Carl Jung

“Synopsis

Carl Jung was born on July 26, 1875, in Kesswil, Switzerland. Jung believed in the “complex,” or emotionally charged associations. He collaborated with Sigmund Freud, but disagreed with him about the sexual basis of neuroses. Jung founded analytical psychology, advancing the idea of introvert and extrovert personalities, archetypes and the power of the unconscious. Jung published numerous works during his lifetime, and his ideas have had reverberations traveling beyond the field of psychiatry, extending into art, literature and religion as well. He died in 1961.

Early Life

Swiss psychiatrist Carl Gustav Jung was born July 26, 1875, in Kesswil, Switzerland. The only son of a Protestant clergyman, Jung was a quiet, observant child who packed a certain loneliness in his single-child status. However, perhaps as a result of that isolation, he spent hours observing the roles of the adults around him, something that no doubt shaped his later career and work.

Jung’s childhood was further influenced by the complexities of his parents. His father, Paul, developed a failing belief in the power of religion as he grew older. Jung’s mother, Emilie, was haunted by mental illness and, when her boy was just three, left the family to live temporarily in a psychiatric hospital.

As was the case with his father and many other male relatives, it was expected that Jung would enter the clergy. Instead, Jung, who began reading philosophy extensively in his teens, bucked tradition and attended the University of Basel. There, he was exposed to numerous fields of study, including biology, paleontology, religion and archaeology, before finally settling on medicine.

Jung graduated the University of Basel in 1900 and obtained his M.D. two years later from the University of Zurich.

Career Beginnings

While attending the University of Zurich, Jung worked on the staff at Burgholzli Asylum, where he came under the guidance of Eugene Bleuler, a pioneering psychologist who laid the groundwork for what is now considered classical studies of mental illness.

At the hospital, Jung observed how different words elicited emotional responses from patients, which he believed represented subconscious associations around immoral or sexual content. These observations led the way for Jung to develop the term “complex” to describe the conditions.

Working with Freud

Jung’s growing reputation as a psychologist and his work dealing with the subconscious eventually led him to the ideas of Sigmund Freud and, later, to the man himself.

Over a five-year period beginning in 1907, the two men worked closely together, and Jung was widely believed to be the one who would continue the work of the elder Freud. However, viewpoints and temperament ended their collaboration and, eventually their friendship. In particular, Jung challenged Freud’s beliefs around sexuality as the foundation of neurosis. He also disagreed with Freud’s methods, asserting that the elder psychologist’s work was too one-sided.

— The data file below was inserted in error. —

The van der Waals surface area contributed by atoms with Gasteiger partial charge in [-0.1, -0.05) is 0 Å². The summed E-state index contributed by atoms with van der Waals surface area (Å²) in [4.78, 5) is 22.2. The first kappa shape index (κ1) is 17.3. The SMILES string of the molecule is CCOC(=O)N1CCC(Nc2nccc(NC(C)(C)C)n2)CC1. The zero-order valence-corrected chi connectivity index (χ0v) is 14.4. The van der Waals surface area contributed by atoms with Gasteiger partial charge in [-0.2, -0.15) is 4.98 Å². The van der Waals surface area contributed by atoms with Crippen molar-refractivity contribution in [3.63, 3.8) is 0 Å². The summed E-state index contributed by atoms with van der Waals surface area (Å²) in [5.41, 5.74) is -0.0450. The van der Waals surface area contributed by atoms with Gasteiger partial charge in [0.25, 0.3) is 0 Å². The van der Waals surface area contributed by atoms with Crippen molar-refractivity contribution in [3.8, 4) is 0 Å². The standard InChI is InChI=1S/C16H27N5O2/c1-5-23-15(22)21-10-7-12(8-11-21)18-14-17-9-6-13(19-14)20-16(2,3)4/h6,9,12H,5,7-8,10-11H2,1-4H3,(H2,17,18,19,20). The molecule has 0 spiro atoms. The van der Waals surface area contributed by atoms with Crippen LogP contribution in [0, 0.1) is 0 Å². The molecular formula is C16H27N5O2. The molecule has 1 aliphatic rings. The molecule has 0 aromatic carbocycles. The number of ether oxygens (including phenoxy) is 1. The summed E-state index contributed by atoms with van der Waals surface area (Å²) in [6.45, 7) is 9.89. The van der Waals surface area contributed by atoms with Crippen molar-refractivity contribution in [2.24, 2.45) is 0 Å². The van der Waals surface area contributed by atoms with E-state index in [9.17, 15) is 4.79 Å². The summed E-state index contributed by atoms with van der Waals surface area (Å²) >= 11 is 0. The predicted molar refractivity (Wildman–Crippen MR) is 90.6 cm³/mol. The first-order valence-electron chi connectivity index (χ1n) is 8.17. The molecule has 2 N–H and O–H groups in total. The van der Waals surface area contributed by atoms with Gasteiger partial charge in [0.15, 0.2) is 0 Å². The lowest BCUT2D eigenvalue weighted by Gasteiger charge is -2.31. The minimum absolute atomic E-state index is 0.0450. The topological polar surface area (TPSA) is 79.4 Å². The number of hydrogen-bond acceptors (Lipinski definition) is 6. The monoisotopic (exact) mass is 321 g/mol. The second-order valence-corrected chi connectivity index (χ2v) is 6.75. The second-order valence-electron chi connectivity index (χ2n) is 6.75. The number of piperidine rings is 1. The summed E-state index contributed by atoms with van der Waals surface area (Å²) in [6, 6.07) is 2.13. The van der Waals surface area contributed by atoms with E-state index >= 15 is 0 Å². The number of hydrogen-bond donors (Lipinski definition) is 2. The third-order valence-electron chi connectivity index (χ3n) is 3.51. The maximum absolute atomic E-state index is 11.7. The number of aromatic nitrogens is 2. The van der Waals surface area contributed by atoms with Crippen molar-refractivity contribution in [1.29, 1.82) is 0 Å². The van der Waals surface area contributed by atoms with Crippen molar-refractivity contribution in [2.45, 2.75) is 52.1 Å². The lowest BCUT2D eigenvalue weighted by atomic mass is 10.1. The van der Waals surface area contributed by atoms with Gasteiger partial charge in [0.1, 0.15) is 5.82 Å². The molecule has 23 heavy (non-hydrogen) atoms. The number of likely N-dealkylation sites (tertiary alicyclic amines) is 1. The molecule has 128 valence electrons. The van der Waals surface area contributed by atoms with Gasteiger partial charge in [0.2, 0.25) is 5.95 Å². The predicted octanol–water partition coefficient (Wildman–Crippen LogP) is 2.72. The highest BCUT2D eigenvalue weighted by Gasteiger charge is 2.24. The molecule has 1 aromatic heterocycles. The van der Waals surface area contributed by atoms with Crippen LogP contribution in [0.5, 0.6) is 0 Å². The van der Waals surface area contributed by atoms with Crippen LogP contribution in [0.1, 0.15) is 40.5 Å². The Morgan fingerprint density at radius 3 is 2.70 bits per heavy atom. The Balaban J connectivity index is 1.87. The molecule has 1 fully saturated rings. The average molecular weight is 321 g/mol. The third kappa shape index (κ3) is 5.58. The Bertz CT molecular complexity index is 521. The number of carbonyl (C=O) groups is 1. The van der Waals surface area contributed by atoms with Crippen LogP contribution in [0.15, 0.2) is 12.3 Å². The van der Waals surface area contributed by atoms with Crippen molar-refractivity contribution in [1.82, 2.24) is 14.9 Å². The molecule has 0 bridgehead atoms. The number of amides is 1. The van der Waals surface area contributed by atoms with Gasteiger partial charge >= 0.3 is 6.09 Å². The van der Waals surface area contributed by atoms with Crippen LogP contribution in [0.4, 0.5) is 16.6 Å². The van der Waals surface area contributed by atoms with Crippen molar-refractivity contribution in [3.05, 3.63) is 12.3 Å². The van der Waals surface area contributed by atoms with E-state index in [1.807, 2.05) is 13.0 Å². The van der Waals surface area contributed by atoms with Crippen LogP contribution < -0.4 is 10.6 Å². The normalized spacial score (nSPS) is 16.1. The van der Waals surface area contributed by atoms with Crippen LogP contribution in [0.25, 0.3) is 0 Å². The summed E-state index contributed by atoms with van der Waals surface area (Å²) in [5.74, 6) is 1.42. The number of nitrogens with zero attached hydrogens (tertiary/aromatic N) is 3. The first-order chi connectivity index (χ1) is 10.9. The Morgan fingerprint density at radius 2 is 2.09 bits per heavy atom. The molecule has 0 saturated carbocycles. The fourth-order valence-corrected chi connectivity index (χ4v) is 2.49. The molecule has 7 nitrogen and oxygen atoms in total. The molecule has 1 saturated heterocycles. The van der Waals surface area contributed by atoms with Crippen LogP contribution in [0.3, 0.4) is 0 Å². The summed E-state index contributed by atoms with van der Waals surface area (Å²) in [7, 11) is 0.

The final break came in 1912 when Jung published Psychology of the Unconscious. In it, Jung examined the unconscious mind and tried to understand the symbolic meaning of its contents. In the process, the work also took head-on a number of Freud’s theories.

Analytical Psychology

But breaking with Freud had consequences for Jung. Freud closed off his inner circle to the younger psychologist, and others in the psychoanalytic community also shunned him. In 1914, he resigned from the International Psychoanalytic Society and continued undaunted in the development of his ideas.

Seeking to further distinguish his work from Freud’s, Jung adopted the term “analytical psychology” and delved deep into his work. His most important development from this early period was his conception of introverts and extroverts and the notion that people can be categorized as one of the two, depending on the extent to which they exhibit certain functions of consciousness. Jung’s work in this area was featured in his 1921 publication Psychological Types.

During this period he also allowed himself to explore his own mind, eventually proposing the idea that there was not only a personal unconscious but also a collective unconscious from which certain universal symbols and patterns have arisen throughout history. At the heart of analytical psychology is the interplay of these with the ego, a process he labeled individuation, by which a person develops into his or her own “true self.”

Later Work

For much of his later life, Jung traveled the globe to study different cultures. He published extensively on his findings, authoring some 200 works on his theories, including Modern Man in Search of a Soul (1933) and The Undiscovered Self (1957). He also held professorships at the Federal Polytechnical in Zurich and the University of Basel.

Jung’s ideas continue to resonate today, in fields as varied as archaeology, religion, literature and even pop culture.” (biography dot com)

Erik Davis

“Erik Davis (born June 12, 1967) is an American writer, scholar, journalist and public speaker whose writings have run the gamut from rock criticism to cultural analysis to creative explorations of esoteric mysticism. He is perhaps best known for his book Techgnosis: Myth, Magic and Mysticism in the Age of Information, as well as his work on California counterculture, including Burning Man, the human potential movement, and the writings of Philip K. Dick.